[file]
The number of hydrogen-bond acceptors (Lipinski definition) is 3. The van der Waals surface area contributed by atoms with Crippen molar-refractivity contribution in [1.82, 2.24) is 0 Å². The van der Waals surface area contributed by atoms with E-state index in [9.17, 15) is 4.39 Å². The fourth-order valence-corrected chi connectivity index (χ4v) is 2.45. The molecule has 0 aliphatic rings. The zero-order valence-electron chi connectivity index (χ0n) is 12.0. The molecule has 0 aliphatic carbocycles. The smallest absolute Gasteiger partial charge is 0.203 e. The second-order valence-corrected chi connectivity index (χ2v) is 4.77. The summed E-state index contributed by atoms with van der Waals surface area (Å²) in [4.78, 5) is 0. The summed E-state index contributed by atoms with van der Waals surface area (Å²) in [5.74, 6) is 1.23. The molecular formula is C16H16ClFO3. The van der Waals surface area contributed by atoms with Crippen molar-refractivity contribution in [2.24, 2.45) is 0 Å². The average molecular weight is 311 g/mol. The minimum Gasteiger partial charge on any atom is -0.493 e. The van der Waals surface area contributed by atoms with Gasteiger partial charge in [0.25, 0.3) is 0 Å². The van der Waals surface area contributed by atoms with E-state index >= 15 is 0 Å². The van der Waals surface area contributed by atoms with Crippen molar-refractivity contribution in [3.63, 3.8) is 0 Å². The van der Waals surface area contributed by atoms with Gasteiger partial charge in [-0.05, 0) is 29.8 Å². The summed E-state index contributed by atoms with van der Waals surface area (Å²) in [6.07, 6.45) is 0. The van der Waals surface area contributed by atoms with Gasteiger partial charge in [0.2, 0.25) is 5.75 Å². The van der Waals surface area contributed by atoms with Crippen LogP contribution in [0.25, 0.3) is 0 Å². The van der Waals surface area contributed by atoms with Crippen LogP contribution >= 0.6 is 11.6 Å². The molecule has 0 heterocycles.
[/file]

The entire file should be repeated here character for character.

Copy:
The number of hydrogen-bond acceptors (Lipinski definition) is 3. The van der Waals surface area contributed by atoms with Crippen molar-refractivity contribution in [1.82, 2.24) is 0 Å². The van der Waals surface area contributed by atoms with E-state index in [9.17, 15) is 4.39 Å². The fourth-order valence-corrected chi connectivity index (χ4v) is 2.45. The molecule has 0 aliphatic rings. The zero-order valence-electron chi connectivity index (χ0n) is 12.0. The molecule has 0 aliphatic carbocycles. The smallest absolute Gasteiger partial charge is 0.203 e. The second-order valence-corrected chi connectivity index (χ2v) is 4.77. The summed E-state index contributed by atoms with van der Waals surface area (Å²) in [4.78, 5) is 0. The summed E-state index contributed by atoms with van der Waals surface area (Å²) in [5.74, 6) is 1.23. The molecular formula is C16H16ClFO3. The van der Waals surface area contributed by atoms with Crippen molar-refractivity contribution in [2.24, 2.45) is 0 Å². The average molecular weight is 311 g/mol. The minimum Gasteiger partial charge on any atom is -0.493 e. The van der Waals surface area contributed by atoms with Gasteiger partial charge in [0.25, 0.3) is 0 Å². The van der Waals surface area contributed by atoms with E-state index >= 15 is 0 Å². The van der Waals surface area contributed by atoms with Crippen molar-refractivity contribution in [3.63, 3.8) is 0 Å². The van der Waals surface area contributed by atoms with Gasteiger partial charge in [-0.05, 0) is 29.8 Å². The summed E-state index contributed by atoms with van der Waals surface area (Å²) in [6.07, 6.45) is 0. The van der Waals surface area contributed by atoms with Gasteiger partial charge in [0.2, 0.25) is 5.75 Å². The van der Waals surface area contributed by atoms with Crippen LogP contribution in [0.25, 0.3) is 0 Å². The van der Waals surface area contributed by atoms with Crippen LogP contribution >= 0.6 is 11.6 Å². The molecule has 0 heterocycles.